Aussie Scientists Develop Apple that Won't Go Bad

Aussie Scientists Develop Apple that Won't Go Bad

Food & Drink

Aussie Scientists Develop Apple that Won't Go Bad


By Cari Martens

There’s an old saying about an apple a day keeping the doctor at bay, or something like that. Another one talks about how one bad apple can spoil the whole bunch. Well, scientists in Australia claim they have developed an apple that won’t go bad…or at least not for quite a long while.

Researchers at Queensland Primary Industries and Fisheries (QPIF) have been working on this project for 20 years. As reported by Chris Green of The Independent, the scientists say they have developed a new variety that will stay fresh and crispy for up to 14 days in a fruit bowl, and up to four months if refrigerated.

The apple, currently named RS103-130, is being hailed by the team of scientists as ‘the world’s best apple’ thanks to its sweet taste, longevity and resistance to disease. In fact, the deep red apple is so resistant to disease, it requires few or no fungicides. Guy Barter, chief horticultural adviser for the Royal Horticultural Society, said the new variety’s longevity could give it a major advantage over other apples.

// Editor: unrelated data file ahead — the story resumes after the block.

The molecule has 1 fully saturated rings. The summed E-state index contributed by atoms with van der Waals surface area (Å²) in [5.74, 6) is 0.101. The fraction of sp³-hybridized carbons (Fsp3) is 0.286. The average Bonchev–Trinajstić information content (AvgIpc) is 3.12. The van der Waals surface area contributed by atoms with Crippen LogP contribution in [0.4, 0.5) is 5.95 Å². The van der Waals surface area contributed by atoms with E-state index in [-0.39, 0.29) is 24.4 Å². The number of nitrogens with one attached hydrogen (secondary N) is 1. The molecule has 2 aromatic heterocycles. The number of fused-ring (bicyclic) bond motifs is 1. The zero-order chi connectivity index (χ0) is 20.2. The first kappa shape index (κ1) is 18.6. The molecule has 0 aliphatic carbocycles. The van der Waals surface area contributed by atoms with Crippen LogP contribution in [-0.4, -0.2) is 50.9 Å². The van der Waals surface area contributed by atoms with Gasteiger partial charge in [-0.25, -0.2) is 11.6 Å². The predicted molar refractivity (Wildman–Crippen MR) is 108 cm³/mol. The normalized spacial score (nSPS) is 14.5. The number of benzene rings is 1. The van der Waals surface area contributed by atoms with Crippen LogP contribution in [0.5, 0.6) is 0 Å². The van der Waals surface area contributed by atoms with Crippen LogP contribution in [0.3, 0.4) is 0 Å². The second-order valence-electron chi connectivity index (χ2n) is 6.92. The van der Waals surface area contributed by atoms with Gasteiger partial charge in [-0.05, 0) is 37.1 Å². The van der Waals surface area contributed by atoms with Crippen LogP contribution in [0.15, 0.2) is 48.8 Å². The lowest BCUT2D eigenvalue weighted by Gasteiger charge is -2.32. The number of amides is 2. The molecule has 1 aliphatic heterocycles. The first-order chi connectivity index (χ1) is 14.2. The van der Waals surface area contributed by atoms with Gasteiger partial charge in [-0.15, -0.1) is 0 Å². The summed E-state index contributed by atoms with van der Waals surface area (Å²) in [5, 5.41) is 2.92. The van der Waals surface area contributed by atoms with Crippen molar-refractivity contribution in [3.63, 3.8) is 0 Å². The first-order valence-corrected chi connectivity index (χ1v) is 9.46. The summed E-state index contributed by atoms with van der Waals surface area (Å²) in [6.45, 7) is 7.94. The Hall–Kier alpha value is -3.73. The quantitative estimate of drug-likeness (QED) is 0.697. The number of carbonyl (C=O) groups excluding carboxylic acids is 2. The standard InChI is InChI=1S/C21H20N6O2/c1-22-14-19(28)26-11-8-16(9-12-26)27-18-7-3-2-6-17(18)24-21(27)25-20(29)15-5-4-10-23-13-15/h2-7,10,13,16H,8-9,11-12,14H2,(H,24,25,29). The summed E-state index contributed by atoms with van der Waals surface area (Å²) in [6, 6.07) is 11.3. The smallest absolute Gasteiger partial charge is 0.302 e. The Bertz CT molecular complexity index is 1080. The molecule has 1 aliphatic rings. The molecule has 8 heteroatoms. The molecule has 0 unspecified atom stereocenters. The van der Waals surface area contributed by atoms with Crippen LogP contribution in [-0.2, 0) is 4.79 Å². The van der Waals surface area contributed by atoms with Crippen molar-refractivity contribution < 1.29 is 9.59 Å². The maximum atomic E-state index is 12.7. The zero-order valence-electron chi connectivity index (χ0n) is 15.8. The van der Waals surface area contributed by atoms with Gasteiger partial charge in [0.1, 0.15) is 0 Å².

In taste tests against five other apples, the new RS103-130 variety scored highest.

Dez Barbara, a senior research scientist at the University of Warwick’s Horticulture Research International, told Green the new apple could be quite a breakthrough, but also had words of caution. “With apples, you’ve got to take into account things such as how easy they are to grow and pick,” Dr. Barbara said. “Above all, consumers have got to like them – if consumers won’t buy them, producers won’t grow them.”

The apple certainly sounds good. Let’s hope it makes it to the U.S. soon—and that it gets a catchier name. How about ‘Forever Red’?

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